Nietzsche saw Europe was slowly transitioning into a sort of cultural Nihilism. As advancements in science and technology lead to more and more questioning of the status quo, Philosophical values were beginning to shift. What Nietzsche is getting at here isn’t a declaration of the truth value of Christianity. In fact truth is a topic Nietzsche is extremely critical of. Instead he’s pointing out the weakening of Christian influences on society. {What Nietzsche Meant by “God is Dead”}

Clearly the church was loosing its grip on the citizens. The ability to have the Bible in print and available to lots of people, made them also aware that for years those churches had lied about many things. Those who really went to study the Scriptures where confronted with many things the church said which were not written at all in the Bible.
An other problem arose by the growing knowledge and advancement in the sciences. Several people wanted to play for god themselves.

Later on people can take a look inside the armour and see there is no God there, and say God never existed in the first place. Whether or not God actually exists or existed at any point as an entity in the universe is not as relevant as the fact that there is an inherent need in most people to have faith in God. That in itself does change how people behave, hopefully for the better.

To put this hollow armour analogy in a more abstract way, is that at first people had a genuine faith in God whether or not this faith was reciprocated by an actual God. Over the course of time this genuine God was replaced by a man-made image of God. Man got rid of the real thing in favour of a man-made facsimile. I suppose the underlying motivation is that if man made God, man can also control him. {What did Nietzsche mean by God is dead?}

Seeing how man went away from God Nietzsche probably was very well aware that this could bring man in trouble.

Given Nietzsche’s strong animosity towards religion, you would think people realizing that ‘God is Dead’ would make him happy. After all, Nietzsche was dedicated in his quest to try and rid the individual of dogmatic and supernatural beliefs. Surely, people disregarding religion would be a comforting sight to Nietzsche. But this was not the case. Nietzsche was deeply troubled by the lack of a God, he feared that this may lead to the destruction of our society. {Nietzsche: God is Dead (Part 1)}

The end of Christianity for Europe might bring desolation and chaos. Churches had fostered on human dogma‘s and now people had come to see how different they are to Biblical dogma’s. But when one finds that a church has lied so much would one go for an other church and not face the same problem? Mankind always have nuzzled dogmatic beliefs that are widely held and accepted by society and do not want to do away with so many traditions.

Many of these beliefs go unquestioned, and thus we live in a sort of ‘herd’ similar to sheep (the term sheeple is probably the best representation of this). By overcoming the herd perspective, a man can free himself and achieve new heights. {Nietzsche: The Ubermensch (Part 2)}

When there is no God or when man himself is god, then man may be the master of everything (does he think). When there is no God,like so many think, then man loves to be as a god being the super being or Ubermensch, to which nothing is to small or to big and everything can be made possible. When it is not possible to do something today than it will be possible tomorrow or in the future, so why worry?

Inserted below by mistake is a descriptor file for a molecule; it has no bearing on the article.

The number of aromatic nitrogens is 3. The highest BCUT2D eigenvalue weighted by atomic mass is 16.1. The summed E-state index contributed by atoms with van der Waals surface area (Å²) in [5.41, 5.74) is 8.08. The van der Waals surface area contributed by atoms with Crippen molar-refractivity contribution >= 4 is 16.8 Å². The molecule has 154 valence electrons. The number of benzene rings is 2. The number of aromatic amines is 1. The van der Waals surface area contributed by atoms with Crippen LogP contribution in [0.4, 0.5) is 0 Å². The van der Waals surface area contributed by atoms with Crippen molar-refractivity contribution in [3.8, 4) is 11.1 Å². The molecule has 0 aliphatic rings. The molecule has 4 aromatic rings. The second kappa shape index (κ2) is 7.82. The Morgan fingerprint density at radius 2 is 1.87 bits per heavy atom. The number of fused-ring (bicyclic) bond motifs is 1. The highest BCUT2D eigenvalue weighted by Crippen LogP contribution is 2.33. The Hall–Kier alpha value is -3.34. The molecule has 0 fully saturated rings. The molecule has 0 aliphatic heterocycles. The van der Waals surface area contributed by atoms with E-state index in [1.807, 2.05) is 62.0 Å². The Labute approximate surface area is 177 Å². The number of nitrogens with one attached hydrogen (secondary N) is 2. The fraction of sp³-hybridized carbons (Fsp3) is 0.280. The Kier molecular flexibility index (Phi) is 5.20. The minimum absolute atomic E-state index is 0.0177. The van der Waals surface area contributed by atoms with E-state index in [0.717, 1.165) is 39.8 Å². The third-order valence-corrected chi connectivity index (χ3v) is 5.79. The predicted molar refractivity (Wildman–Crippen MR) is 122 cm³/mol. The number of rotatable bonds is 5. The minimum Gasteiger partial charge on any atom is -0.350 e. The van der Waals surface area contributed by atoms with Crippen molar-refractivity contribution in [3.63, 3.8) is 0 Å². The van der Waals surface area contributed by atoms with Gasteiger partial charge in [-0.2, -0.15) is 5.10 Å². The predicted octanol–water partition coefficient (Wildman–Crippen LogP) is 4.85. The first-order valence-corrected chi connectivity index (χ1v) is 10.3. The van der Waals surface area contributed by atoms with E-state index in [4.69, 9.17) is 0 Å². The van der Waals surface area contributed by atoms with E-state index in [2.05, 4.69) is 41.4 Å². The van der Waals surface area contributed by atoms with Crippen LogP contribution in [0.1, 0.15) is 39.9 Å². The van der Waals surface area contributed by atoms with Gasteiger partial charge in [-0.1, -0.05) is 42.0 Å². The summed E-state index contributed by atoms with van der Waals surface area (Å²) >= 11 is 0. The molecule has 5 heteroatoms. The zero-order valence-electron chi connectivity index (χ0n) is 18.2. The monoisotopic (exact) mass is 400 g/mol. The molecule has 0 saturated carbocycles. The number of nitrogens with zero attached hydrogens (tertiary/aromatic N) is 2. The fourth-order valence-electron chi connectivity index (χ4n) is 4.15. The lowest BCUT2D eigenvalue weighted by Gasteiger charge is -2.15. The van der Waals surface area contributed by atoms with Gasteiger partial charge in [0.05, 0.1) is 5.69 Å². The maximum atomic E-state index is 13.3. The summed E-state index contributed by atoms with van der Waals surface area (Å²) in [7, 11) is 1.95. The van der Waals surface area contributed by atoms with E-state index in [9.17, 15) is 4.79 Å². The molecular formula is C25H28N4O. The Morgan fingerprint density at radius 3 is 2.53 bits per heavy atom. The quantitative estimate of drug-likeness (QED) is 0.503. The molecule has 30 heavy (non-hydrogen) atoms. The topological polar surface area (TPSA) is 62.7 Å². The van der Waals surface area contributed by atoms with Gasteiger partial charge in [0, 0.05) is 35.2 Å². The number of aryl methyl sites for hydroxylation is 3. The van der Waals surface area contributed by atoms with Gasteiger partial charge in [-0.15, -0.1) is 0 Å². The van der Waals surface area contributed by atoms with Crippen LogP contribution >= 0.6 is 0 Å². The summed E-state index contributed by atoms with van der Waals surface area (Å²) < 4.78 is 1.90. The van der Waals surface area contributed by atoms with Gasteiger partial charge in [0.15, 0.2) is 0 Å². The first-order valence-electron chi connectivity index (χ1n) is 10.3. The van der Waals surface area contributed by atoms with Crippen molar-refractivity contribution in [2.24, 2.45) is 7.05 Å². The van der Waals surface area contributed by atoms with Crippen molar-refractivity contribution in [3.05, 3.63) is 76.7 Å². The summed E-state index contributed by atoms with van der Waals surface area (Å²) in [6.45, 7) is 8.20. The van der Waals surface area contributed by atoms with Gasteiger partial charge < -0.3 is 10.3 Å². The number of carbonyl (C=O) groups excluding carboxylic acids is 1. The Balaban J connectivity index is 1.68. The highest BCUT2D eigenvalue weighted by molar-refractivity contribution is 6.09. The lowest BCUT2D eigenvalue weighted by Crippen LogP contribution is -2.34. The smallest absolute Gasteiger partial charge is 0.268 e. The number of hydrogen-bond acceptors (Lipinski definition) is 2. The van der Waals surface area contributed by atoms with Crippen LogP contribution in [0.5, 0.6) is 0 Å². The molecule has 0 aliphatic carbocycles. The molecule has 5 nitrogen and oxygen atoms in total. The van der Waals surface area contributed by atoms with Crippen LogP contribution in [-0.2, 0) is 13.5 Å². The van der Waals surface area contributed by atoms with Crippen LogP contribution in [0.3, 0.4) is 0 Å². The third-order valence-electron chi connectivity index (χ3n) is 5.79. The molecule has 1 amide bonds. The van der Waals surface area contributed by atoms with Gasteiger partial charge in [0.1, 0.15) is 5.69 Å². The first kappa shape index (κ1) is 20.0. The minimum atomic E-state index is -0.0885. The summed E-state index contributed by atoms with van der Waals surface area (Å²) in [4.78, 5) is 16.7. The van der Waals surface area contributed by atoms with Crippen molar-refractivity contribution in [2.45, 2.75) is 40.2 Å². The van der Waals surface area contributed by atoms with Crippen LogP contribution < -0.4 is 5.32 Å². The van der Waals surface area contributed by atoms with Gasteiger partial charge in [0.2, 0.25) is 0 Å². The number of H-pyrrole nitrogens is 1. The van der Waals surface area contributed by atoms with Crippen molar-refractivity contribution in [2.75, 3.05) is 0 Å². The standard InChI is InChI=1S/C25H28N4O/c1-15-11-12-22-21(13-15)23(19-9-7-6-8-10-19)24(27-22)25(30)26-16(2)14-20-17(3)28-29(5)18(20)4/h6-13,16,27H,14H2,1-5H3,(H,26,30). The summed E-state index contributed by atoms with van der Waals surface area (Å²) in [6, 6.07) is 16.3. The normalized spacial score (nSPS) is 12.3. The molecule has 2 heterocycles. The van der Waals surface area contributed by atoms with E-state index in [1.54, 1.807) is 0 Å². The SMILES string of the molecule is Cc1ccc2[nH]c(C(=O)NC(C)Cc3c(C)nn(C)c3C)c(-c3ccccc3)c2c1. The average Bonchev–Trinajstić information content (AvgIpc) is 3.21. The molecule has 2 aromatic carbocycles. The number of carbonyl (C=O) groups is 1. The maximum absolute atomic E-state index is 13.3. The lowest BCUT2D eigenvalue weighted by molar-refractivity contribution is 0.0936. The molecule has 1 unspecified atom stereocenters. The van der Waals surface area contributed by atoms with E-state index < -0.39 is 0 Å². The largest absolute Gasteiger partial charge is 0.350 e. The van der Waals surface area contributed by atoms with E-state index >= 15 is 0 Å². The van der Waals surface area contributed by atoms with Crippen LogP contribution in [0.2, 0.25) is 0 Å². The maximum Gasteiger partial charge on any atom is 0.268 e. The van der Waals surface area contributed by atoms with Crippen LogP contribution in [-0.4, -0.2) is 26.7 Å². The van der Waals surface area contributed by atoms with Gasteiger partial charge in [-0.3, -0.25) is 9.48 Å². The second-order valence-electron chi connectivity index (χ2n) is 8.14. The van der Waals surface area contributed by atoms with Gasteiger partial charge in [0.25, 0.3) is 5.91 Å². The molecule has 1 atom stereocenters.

The Ubermensch is supposed to act as the answer to the problem of nihilism. Since God is dead, that means there is no objective truth or morality. Thus, an Ubermensch acts as his own ‘God’, abandoning the herd instinct and determining his own morality. He is neither slave nor master, as he does not impose his will on others. He is a master of self-discipline. He must be willing to embrace suffering and learn from it. In a way, the Ubermensch is the next step in human evolution. It’s a new intuition, perspective, and greatness for mankind. {Nietzsche: The Ubermensch (Part 2)}

For sure, man has to take a long way before he shall reach such a state. He also seems to forget that is what the Word of God demands from man, that man work at themselves transforming their character to an ideal being without faults. Only problem that than poses, is to know what would be faults, and what would be the right things to strive for. For a Bible Student no such problems arise because he can find all answers in the Bible. But those who do not want to take a serious look at that Library of ancient works, still many questions shall stay unanswered.

++

Additional reading

  1. Today’s thought “Ability to see that God is not dead” (May 12)
  2. Inner feeling, morality and Inter-connection with creation
  3. Christian values and voting not just a game
  4. 3rd question: Does there exist a Divine Creator
  5. Is there no ‘proof’ for God? (And why that statement is not as smart as you might think.)

+++

Further reading

  1. Moral Collapse Didn’t Begin Yesterday. Occult Paris
  2. Everything and Nothing
  3. No Lives Matter
  4. The Nil God
  5. Wake up; There is no God
  6. The death of God (and politics?)
  7. Because God is not efficient in revealing himself to us, He must not exist.
  8. With God vs Without
  9. God
  10. O God…
  11. Lunch n’ Bats
  12. Collecting our thoughts: opening prayer
  13. A walk on the sea
  14. The End of the World
  15. A Defense of Religion (From an Atheist)
  16. Seraphim Rose: “large numbers of Catholics and Protestants are hardly to be distinguished from unbelievers “
  17. On Nihilism
  18. Dostoyevsky’s Übermensch in Crime & Punishment
  19. God’s Heartbreak
  20. Can You Be A Happy Nihilist?
  21. Ep. 48 – Calvin Warren and Frank Wilderson III on Antiblackness, Nihilism, and Politics
  22. The New Nihilism
  23. A Journey Toward A Theory Of Stupidity 3 | The Grandfather Of Stupidology Part 1